AMY GOODMAN: So, I want to go to Donald Trump this week, considering a 2024 challenge to President Biden, said in a statement Biden “surrendered” to the Taliban. Meanwhile, Republicans on the House Armed Services Committee demanded a plan from Biden to stop Afghanistan from becoming a, quote, “safe haven” for terror groups after the Taliban takeover. This is Republican Congressman Michael McCaul on CNN.
REP. MICHAEL McCAUL: We are going to go back, Jake, to a pre-9/11 state, a breeding ground for terrorism. And, you know, I hate to say this — I hope we don’t have to go back there — but it will be a threat to the homeland in a matter of time.
AMY GOODMAN: So, you have the Republicans now talking about a foreign terrorist threat. The Republicans, who have been denying the insurrection of January 6, calling it, you know, no worse than a group of tourists coming to Washington, D.C., and not wanting to investigate that, even though, under Bush, under Trump, the intelligence agencies have said the number one domestic terror threat is right-wing white supremacists.
SPENCER ACKERMAN: We see who the war on terror, then as now, is a mechanism for having terrorism excused, not terrorism dealt with: when that terrorism is white, when it is politically powerful. When, for reasons that they themselves probably ought better to explain, politicians sympathize with it, seek to draw strength from it, that’s a real serious red flag for American democracy. We don’t have to treat it as if it is a new red flag for American democracy. This is always how American democracy has been eroded. This is always alongside the ways in which capital has been extremely willing to ally with white supremacy. This is what the creation of Jim Crow was. This is how the maintenance of segregation in the North of the country, which we don’t often talk about as much in its different permutations — I’m a New Yorker. This city is segregated even still. You see that definitely with the way the school system is constructed.
Ultimately, we are seeing, throughout this past week, the ease with which the Republican Party, supposedly now in the Trump era feeling antipathy to the war on terror, readily snapped to war on terror politics when it comes to the demonization of refugees, the idea that America has a responsibility to take in the refugees that it itself creates, out of this psychotic, racist fear of white replacement, that demographics are ultimately driving the erosion of, you know, in its respectable settings, white political power, not just on the fringes, but at the centers of American governance.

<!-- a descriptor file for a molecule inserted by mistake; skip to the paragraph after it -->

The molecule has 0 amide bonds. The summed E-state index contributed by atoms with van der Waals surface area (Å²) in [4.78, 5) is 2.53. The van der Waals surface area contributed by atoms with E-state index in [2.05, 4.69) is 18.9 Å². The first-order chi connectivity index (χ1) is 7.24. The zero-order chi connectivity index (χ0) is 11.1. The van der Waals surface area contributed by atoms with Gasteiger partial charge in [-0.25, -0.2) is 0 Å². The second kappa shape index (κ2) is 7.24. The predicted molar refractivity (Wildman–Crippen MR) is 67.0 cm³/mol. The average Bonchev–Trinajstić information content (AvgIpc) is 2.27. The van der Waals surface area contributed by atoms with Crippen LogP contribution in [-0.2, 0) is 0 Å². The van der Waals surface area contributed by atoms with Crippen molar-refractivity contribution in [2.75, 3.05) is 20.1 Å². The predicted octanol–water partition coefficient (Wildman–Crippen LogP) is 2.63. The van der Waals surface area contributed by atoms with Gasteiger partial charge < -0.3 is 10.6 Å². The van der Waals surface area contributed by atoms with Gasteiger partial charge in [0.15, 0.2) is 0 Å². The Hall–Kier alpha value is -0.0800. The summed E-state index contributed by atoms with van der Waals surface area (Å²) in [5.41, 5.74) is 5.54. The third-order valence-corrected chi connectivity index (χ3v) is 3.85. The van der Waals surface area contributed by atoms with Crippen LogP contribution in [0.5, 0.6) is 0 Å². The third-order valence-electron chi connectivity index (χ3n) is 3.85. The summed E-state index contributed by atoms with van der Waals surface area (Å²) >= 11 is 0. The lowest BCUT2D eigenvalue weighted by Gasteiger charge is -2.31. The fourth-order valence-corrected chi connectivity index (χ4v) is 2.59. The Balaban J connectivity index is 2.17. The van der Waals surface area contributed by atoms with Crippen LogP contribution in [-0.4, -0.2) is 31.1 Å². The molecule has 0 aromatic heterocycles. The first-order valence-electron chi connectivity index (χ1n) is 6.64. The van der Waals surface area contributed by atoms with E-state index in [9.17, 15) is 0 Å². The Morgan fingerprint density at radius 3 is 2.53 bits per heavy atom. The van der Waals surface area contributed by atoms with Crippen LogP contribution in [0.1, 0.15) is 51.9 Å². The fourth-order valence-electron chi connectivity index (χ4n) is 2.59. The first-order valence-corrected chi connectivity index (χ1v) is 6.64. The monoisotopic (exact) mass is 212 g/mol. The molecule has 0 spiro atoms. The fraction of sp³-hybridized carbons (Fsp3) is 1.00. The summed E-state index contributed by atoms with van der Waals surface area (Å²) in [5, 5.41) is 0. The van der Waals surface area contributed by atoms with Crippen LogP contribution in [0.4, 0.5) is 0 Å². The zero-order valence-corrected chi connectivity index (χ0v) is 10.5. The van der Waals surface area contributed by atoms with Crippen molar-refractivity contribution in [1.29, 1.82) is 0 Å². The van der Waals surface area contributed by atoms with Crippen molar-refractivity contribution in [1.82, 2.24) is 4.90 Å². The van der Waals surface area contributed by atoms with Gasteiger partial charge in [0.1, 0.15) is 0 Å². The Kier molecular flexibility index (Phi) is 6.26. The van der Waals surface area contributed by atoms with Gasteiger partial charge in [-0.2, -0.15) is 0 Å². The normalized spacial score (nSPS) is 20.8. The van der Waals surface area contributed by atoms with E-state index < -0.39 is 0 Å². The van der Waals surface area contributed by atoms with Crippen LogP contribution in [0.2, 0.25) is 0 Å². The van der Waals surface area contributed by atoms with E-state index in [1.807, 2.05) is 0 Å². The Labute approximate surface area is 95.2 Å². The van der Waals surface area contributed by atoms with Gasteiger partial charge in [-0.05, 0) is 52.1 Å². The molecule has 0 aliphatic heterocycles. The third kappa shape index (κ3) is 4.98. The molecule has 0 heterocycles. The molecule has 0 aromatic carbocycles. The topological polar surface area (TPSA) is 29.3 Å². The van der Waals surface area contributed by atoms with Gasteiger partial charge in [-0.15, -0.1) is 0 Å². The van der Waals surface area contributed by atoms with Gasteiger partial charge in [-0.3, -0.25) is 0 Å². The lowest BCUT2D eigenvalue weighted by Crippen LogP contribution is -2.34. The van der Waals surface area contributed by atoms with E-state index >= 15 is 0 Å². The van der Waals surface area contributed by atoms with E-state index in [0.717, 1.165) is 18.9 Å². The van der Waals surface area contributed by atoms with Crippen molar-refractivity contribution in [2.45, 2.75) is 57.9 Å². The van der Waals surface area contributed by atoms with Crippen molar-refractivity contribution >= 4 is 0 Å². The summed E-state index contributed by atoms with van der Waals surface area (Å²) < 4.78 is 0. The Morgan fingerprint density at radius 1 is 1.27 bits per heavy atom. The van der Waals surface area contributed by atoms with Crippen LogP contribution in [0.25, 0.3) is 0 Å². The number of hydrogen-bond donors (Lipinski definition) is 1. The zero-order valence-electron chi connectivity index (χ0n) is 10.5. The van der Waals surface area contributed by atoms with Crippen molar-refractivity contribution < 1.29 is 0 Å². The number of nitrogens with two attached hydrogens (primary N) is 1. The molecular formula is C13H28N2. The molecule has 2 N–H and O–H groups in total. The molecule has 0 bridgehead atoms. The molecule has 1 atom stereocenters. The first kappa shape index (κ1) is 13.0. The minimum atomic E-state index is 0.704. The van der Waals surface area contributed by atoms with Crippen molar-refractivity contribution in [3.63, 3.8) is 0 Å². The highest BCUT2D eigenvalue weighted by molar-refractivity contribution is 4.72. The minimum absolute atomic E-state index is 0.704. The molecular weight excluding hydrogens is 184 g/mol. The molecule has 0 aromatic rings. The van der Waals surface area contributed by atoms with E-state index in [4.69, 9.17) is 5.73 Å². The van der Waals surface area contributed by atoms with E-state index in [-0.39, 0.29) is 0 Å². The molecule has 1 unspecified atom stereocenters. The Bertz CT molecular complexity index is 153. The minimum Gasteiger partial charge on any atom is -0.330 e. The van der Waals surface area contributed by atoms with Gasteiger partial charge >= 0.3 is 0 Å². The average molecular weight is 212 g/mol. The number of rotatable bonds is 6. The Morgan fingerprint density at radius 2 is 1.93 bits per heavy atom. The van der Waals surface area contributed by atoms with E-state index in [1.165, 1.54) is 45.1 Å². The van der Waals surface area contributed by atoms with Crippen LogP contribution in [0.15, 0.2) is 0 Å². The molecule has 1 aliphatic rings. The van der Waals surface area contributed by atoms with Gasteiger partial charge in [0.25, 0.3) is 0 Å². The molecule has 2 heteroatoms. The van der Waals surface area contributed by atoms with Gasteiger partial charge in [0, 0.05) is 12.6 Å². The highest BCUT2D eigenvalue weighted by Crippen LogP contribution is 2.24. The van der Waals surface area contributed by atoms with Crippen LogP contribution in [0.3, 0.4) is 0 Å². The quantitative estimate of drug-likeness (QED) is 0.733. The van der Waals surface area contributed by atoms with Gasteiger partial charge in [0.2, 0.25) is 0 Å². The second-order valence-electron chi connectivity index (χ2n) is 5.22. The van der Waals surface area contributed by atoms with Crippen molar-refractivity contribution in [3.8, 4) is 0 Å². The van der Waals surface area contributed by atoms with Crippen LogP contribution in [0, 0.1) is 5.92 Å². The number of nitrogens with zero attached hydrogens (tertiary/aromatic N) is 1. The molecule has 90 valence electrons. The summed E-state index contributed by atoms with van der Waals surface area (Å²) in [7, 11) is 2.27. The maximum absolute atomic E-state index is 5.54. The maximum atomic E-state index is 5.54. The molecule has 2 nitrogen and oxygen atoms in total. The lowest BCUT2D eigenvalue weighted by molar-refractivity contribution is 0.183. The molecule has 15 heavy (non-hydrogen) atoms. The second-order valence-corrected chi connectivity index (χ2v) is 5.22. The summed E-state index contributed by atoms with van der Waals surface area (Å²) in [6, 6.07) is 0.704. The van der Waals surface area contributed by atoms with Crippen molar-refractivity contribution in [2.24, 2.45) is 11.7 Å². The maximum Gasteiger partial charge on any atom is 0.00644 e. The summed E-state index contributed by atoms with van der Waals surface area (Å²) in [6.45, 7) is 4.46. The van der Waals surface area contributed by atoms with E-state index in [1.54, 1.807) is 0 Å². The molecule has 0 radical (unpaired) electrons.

And that is a politics of the war on terror that has been here from the start. Trump makes it vastly less subtle, to the extent that it was subtle, than it was before. And his hold on the party is not an accident. His hold here has everything to do with the way that he was able to recognize the ways in which the war on terror is an excellent sorting mechanism for figuring out who is a real American and who is a conditional American. And then, as we saw him using the tools of the war on terror on the streets of cities like Portland and Washington, D.C., and New York and in the skies over as many as 15 cities last summer, he’s willing to use it on Americans that he calls terrorists.
AMY GOODMAN: Spencer Ackerman, you write repeatedly about Adham Hassoun. Tell us his story.
SPENCER ACKERMAN: Amy, I just want to thank you so much for asking about Adham. I knew you would. You have truly been one of the journalistic heroes of this era.
And Adham Hassoun is a symbol of the ways that the war on terror criminalized people. Adham Hassoun is a Palestinian-born man who survived — he grew up in the Lebanese civil war of the 1980s and immigrated to Florida in the 1990s. And as a refugee himself and an active participant in his community in Miami, in South Florida, in the Islamic community there, he wrote a lot of checks to refugee charities, people that he had thought were helping refugees and helping war victims in places like Bosnia, where the wars became genocidal in the Balkans against Balkan Muslims.
And, ultimately, among the people that he met and tried to help was a convert named José Padilla. José Padilla would, after 9/11, become famous as someone John Ashcroft accused of trying to set off a radiological weapon inside the United States. And very shortly after that happened — Padilla was at first placed in military custody, an American citizen; that was allowed at the time — the feds came for Adham. And even though Adham had committed no violence, Adham had done nothing criminal, the feds and immigration authorities locked him up, and they leaned on him to try and inform on his community, to try and be an informant. And he refused to do that. He considered it an affront to his dignity. He considered it unjust.